ban areas in the design of water protection systems can establish more
complex and resilient ood management through spatial measures.
Figure 2: Family swimming in the Wadden Sea, Eemshaven, August 2021. Photo by Luca Iuorio.
49
Figure 3: Schematic representation of the innovative components. Future vision examples for
Southend-on-Sea drawn by Andrea Bortolotti and Luca Iuorio.
Relevant for whom and where?
This project is relevant for both ood risk and spatial planners. The re-
search deals with the big physical inheritance of the coastal built en-
vironment where changes in building and planning infrastructures by
specialists may also impact the attitude of perceiving and experiencing
cities, landscape and places by citizens.
Findings and practical application
Referring to the Vlissingen (NL) and Southend-on-Sea (UK) Interreg
SARCC project locations (see https://www.interreg2seas.eu/en/SARCC),
we proposed accepting wave overtopping and building a secondary de-
fence line instead of heightening the existing primary defence line. In
such a way, we adapted specic zones to function as a retention basin
for excess water in the case of extreme events while using the exist-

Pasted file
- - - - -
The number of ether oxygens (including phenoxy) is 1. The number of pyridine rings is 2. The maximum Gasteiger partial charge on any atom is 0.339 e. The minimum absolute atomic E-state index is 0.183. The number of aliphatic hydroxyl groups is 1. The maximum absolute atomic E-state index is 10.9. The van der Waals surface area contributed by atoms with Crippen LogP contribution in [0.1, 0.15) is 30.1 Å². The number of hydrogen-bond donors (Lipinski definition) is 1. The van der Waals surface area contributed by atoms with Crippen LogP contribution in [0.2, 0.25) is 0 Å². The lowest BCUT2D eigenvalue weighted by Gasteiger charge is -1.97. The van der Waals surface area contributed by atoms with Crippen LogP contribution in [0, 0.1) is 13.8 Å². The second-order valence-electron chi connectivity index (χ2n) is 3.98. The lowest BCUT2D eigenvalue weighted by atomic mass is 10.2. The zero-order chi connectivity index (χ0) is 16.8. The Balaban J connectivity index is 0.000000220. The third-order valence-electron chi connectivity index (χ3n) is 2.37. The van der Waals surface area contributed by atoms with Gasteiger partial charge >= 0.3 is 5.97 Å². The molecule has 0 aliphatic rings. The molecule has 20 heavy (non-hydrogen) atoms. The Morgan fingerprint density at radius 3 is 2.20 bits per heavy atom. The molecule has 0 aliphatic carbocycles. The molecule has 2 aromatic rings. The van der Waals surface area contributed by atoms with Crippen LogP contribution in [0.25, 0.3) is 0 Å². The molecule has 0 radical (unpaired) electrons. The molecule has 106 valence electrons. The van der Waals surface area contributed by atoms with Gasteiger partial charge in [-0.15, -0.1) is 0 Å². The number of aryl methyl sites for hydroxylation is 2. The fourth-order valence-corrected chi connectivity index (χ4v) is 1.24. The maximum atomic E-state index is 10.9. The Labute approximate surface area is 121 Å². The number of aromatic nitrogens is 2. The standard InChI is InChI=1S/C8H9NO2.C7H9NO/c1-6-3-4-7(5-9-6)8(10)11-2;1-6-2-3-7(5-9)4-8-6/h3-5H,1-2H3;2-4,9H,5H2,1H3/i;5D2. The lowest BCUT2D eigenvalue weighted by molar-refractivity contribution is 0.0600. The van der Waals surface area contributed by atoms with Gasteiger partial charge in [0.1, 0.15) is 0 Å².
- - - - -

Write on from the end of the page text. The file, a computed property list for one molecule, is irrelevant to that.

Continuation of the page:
ing and enhanced drainage network that drains the area at the end of
the storm. The visions for these urban areas into oodable parks better
integrate the ood defences with new developments, enhance public
spaces, and consider recreational functions. Moreover, we designed the
new urban development inside the area to be ood-proofed (e.g., raised
on piles or alternative ground oor functions, such as car parks). The
resulting spatial interventions help stand a ood event in the future
by reducing its impacts. The dike continues shaping the city as a fun-
damental part of it but represents only an element of the complex and
broader territorial design. In contrast, the storage areas – where water
once overtopped the dike and that can now store water – are an active
part of the urban environment; the seasonal controlled oods change
the conguration of the open spaces, adapting urban fabric to the storm
events. For a detailed description of the ndings, check the project out-
puts on the next page.
50
Recommendations for practice
Design ood defences by also coming to terms with the spatial
form of the cultural landscapes and the technical construction of
urbanised areas.
Try to develop ood defence innovations by reducing the probabili-
ties and the consequences of ood risk.
Key project outputs
Iuorio, L. & Bortolotti, A. (2021). Integrated coastal ood design:
changing paradigm in ood risk management
Doi: 10.24404/616051311d74bb0008d549ca
The research includes pilot
locations in the Netherlands but
also in the UK and Italy. Note:
The designs for Vlissingen and
Southend-on-Sea have been
developed within the context of
the Interreg SARCC Project.
Double Dike. Photo by Waterschap
Noorderzijlvest.
Double Dike
Eemshaven
Houtribdijk/
Trintelzand
Vlissingen
Southend-on-Sea
(United Kingdom)
Venice Lagoon
(Italy)
Wide Green Dike